At least 50,000 Islamic State militants have been killed since 2014, according to an estimate provided by a senior U.S. military official.
Described by the official as a "conservative estimate," the death toll tally was taken from the time U.S.-led coalition airstrikes against the terrorist organization first began.
"I am not into morbid counts but that kind of volume matters, that kind of impact on the enemy," the unnamed official said on Friday, according to the BBC.
Also known as ISIS, ISIL and Daesh, since 2014 the radical Islamic jihadist group has carried out an ethno-religious genocide against Christians, Yazidis, Shia Muslims, and other religious minorities in Iraq and Syria.
During the past two years the terror group has released a series of videos documenting its gruesome mass executions and graphic torture of soldiers and civilian captives.
Last month, Iraqi soldiers uncovered a stockpile of IS pamphlets found during an offensive to retake Mosul that reveal the terror group's rules and regulations for the treatment of religious minority sex slaves, including "pre-pubescent girls" who are sexually assaulted as "concubines."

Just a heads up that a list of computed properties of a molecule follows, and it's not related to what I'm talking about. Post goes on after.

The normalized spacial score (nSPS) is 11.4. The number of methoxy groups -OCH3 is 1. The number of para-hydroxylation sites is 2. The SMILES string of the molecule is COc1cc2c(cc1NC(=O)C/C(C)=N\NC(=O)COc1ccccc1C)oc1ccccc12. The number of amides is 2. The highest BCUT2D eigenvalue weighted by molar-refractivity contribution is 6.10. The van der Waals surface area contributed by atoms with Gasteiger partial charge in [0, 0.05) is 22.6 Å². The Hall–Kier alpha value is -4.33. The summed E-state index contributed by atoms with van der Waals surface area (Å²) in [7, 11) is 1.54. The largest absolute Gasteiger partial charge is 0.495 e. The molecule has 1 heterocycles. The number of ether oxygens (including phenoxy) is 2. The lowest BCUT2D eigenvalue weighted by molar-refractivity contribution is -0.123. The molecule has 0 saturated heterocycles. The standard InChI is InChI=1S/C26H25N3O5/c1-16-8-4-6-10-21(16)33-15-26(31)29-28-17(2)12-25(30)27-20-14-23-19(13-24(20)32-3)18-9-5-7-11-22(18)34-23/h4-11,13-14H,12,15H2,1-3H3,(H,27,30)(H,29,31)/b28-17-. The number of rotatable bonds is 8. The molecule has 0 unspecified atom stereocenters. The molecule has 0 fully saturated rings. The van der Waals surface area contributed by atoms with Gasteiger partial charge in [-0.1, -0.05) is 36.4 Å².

Earlier this year, the U.N.'s Population Fund interviewed several sex slave survivors who had managed to escape from their captors, including a minor who was given the pseudonym "Maha" who described the horrors she and other girls lived through.
"Like other Yazidi women and girls who lived in Sinjar, I was separated from my family, given as a gift to an ISIL emir [leader] and brutally raped. It was a horrific experience," she said.
"I am determined to reintegrate into my community, to be a successful working woman and a role model for other women who have been through a similar experience."
According to the BBC, back in August Lt. Gen. Sean MacFarland had estimated that about 45,000 enemy combatants had been killed since the start of coalition airstrikes.
"IS has lost a lot of ground since it reached the high tide of its expansion in 2014, and is now under fire from Russian, Turkish, Iraqi, Syrian and Kurdish forces, as well as U.S. and British air power," reported the BBC.
"It is now entrenched in Mosul and Raqqa and the Sunni Arab tribal heartland of the Euphrates river valley, which stretches from eastern Syria to western Iraq."
While it has lost a large number of militants and territory in Iraq, IS continues to expanded its operations to an increasing number of countries.
In August, NBC News reported that the number of countries that have a branch of the Islamic terrorist group has increased in 2016 to 18, up from 13 countries last year.
"U.S. State Department documents indicated that in 2014, when the U.S. military began its campaign to destroy the extremists, there were only seven nations in which the fledgling state was operating," noted NBC.
"The current briefing map shows 18 countries where ISIS is fully operational. The map also displays a new category — 'aspiring branches' — and lists six countries where they're taking root: Egypt, Indonesia, Mali, the Philippines, Somalia and Bangladesh."